A solution for mere mortals would run something like this:-

Let N be the total number of houses in the street.

Let n be the number of the friend's house.

Using the standard formula for the sum of an arithmetic progression

The sum of the houses below n is n*(n-1)/2

The sum of the houses above n is (N-n)*(N+n+1)/2

Equating and simplifying gives

n^{2} = N (N+1)/2

Replace N by (p-1)/2 and n by q/2 gives

p^{2} - 2 q^{2} = 1

Equations of this type are called 'Pell Equations' and have a text book solution in terms of continued fractions, which is presumably how Ramanujan reached his solution. They have an infinite number of solutions in integers but fortunately in this case there is an obvious solution in small numbers, p = 3, q = 2. Many puzzlers will know the simple formula from which extra solutions can be calculated from one initial solution. If (a,b) and (c,d) are solutions to

p^{2} - W q^{2} = 1

then (ac + Wbd, ad + bc) is also a solution. And if you have only one initial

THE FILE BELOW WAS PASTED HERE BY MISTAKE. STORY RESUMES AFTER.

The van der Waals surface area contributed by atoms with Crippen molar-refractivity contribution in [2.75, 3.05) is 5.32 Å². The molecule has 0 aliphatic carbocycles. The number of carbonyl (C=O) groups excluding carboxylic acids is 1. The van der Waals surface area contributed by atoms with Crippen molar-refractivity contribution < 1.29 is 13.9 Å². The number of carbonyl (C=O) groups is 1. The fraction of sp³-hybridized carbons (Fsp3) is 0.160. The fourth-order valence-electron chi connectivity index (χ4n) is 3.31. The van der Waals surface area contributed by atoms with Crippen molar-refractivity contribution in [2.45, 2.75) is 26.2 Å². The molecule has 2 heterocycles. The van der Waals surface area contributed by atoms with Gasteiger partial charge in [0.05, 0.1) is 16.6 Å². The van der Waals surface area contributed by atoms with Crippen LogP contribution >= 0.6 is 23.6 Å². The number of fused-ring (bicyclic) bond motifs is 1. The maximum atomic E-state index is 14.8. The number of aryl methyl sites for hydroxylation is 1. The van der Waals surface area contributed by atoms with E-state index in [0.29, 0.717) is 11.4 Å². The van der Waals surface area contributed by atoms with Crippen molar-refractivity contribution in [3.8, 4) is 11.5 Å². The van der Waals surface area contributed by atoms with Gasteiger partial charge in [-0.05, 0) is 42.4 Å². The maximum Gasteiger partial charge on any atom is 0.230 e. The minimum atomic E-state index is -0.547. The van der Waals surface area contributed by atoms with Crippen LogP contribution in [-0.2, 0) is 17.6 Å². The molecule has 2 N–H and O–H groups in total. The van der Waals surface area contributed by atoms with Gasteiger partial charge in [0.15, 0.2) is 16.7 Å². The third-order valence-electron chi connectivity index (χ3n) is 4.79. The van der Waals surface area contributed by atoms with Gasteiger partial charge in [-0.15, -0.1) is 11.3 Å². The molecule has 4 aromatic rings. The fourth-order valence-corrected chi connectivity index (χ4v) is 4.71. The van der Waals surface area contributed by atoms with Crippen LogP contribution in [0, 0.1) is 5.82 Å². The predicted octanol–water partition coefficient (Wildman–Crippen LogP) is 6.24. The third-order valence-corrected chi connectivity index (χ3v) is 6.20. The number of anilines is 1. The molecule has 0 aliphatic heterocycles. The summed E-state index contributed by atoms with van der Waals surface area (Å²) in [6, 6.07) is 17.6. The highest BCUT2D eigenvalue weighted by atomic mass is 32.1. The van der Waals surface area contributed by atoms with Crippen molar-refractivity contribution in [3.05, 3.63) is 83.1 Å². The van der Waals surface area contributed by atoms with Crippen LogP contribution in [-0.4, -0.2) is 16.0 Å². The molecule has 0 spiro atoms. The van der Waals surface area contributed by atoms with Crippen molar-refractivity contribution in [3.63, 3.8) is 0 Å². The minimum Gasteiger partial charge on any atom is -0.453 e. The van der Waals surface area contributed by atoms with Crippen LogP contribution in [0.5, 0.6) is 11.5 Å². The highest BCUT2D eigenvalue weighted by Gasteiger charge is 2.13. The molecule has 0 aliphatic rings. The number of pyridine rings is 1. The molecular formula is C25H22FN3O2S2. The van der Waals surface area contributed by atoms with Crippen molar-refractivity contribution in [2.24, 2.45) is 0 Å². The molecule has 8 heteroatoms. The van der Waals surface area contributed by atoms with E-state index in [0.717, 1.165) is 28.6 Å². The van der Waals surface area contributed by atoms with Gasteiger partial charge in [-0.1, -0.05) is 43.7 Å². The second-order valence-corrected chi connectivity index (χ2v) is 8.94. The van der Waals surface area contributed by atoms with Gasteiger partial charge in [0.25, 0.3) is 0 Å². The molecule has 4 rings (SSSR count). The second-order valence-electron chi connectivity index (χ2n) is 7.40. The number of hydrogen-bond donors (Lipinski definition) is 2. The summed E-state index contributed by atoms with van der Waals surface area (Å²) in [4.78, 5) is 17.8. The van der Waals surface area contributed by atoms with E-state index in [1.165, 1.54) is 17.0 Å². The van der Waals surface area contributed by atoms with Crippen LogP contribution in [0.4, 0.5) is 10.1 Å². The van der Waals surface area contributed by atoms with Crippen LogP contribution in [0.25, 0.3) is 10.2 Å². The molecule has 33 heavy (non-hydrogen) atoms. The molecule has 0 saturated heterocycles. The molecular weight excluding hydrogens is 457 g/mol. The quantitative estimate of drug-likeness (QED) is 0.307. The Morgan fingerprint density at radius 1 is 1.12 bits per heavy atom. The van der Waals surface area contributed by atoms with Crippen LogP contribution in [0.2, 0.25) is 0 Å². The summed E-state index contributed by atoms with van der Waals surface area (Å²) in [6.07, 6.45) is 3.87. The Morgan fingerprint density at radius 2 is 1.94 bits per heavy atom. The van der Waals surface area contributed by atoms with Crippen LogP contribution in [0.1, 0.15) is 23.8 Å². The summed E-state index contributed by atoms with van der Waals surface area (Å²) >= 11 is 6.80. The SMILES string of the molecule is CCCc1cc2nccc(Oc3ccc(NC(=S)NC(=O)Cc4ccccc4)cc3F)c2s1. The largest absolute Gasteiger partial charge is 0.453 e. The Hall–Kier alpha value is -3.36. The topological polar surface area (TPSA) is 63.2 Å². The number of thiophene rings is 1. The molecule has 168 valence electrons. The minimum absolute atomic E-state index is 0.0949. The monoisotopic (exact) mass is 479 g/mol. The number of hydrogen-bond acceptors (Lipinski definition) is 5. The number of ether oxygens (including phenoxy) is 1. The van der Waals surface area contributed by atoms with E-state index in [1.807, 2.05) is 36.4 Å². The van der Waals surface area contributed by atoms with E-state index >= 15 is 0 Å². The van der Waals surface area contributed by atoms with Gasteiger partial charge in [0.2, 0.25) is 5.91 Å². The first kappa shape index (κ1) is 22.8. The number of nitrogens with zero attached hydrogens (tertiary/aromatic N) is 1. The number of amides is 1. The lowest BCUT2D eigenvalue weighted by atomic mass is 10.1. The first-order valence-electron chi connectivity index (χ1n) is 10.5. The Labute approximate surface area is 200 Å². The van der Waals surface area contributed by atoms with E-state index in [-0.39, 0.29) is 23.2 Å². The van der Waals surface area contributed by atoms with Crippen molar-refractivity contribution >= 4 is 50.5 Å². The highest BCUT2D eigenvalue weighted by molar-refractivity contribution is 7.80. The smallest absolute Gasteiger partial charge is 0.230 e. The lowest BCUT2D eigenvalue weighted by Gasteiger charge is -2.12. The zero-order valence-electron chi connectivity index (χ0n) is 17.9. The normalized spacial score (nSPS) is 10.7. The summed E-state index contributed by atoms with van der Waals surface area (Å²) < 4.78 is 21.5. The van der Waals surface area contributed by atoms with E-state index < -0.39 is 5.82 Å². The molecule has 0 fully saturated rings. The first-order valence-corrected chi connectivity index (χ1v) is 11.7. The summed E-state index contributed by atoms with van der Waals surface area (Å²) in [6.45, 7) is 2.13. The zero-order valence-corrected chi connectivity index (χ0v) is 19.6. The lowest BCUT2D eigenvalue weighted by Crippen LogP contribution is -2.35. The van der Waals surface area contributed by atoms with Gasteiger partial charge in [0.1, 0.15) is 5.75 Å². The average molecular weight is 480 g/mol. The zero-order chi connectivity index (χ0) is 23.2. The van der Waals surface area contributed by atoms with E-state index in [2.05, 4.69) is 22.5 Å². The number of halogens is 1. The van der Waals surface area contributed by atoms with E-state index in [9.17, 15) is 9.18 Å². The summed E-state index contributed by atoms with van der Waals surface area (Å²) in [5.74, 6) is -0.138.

solution you can use it twice. In this case (remembering that W = 2)

we use a=c=3, b=d=2 to give a second solution, p = 17, q = 12 and

{a=3,b=2,c=17,d=12} gives a third one, p = 99, q = 70. Finally,

{a=3,b=2,c=99,d=70} gives a fourth solution, p = 577, q = 408.

Translating these solutions back to the original variables we get

p | q | friend's house | total houses |
---|---|---|---|

17 | 12 | 6 | 8 |

99 | 70 | 35 | 49 |

577 | 408 | 204 | 288 |

The first two answers meet the condition on house numbers but not the total number of houses in the street. The last is the required answer.

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